The movie is set in 1927, the same year that the Princess was made Dame Grand Cross of the British Empire and she is portrayed wearing the insignia, including a purple sash of the Order, at a fictional ball thrown in honour of her parents, George V and Queen Mary, at Harewood House.
Most of Princess Mary’s personal archive, including correspondence, diaries, clothing and personal effects have recently been handed to the National Trust and we can expect to see them at the Harewood Estate.
Fans of the movie will be interested to know that Princess Mary’s original diamond star of the Order of the British Empire can be seen in Tallinn (Estonia) at the Tallinn Museum of Orders of Knighthood. The beautiful diamond star was comissioned for the coronation of her brother George VI (1937) and was worn by her on many occasions.
By the way, visitors to the Tallinn Museum of Orders of Knighthood can also see the diamond-studded garter, similar to the one worn by George V.
The 25th General Conference of the International Council of Museums (ICOM) has just finished in Kyoto and was a great success! More than 4500 participants from 120 countries and regions gathered here to discuss and exchange ideas and experiences. Estonia was represented by 25 delegates, including those from the Tallinn Museum of Orders of Knighthood. Our Curator Catherine Lapinsh made a presentation History from a Different Perspective.
During the 7 days of the conference museum workers from all over the world could exchange their views on the future of museums and discuss the important issues that museums face in the modern world. It was a great opportunity to get acquainted with Japanese museums, culture and traditions. Memebersof the ICOMAM were able to see the traditional production of katanas and learn the process of taking care of the swords in the collection of the Kyoto National Museum.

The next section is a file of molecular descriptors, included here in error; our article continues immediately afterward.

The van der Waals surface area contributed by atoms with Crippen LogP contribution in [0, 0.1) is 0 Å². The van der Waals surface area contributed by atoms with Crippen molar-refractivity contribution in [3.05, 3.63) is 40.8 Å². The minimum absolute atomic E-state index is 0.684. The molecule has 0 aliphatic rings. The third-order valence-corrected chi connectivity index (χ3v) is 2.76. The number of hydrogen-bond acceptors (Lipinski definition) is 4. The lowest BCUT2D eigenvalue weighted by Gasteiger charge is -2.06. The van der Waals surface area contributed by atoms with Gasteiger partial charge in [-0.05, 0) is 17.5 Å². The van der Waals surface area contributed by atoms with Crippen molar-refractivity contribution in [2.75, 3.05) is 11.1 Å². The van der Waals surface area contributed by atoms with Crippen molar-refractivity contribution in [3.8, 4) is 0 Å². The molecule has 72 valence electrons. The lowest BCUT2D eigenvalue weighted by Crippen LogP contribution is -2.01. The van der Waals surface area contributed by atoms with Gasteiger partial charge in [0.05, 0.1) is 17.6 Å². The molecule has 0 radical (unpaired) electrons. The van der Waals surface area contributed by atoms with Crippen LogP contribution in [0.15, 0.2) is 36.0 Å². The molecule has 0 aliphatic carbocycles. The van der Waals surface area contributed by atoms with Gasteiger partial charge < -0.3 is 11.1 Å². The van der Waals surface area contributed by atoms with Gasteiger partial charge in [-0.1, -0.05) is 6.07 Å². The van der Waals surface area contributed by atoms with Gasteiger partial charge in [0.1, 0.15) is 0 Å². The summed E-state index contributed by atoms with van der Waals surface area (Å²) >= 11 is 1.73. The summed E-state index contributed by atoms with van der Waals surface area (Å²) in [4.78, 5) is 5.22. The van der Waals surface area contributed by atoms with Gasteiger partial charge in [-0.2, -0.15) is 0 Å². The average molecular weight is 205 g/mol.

The Tallinn Museum of Orders of Knighthood has many different programmes for children, teenagers and young people. And this summer we launched our internship programmme. In July we welcomed our first interns! Youngsters from the age of 17 took advantage of the possibility to find out what it would be like to work at a museum! For two weeks students from Finland worked besides curators, researchers, guides and welcoming staff.
For certain, having an acute interest in history is essential to enjoy working at a museum, but our research laboratory also provides a good platform for those who are science enthusiasts.
One of our young interns was most interested in research, and with some guidance from our team he performed the analyses, both chemical and historical, of two new objects that have just recently been added to the funds of our museum.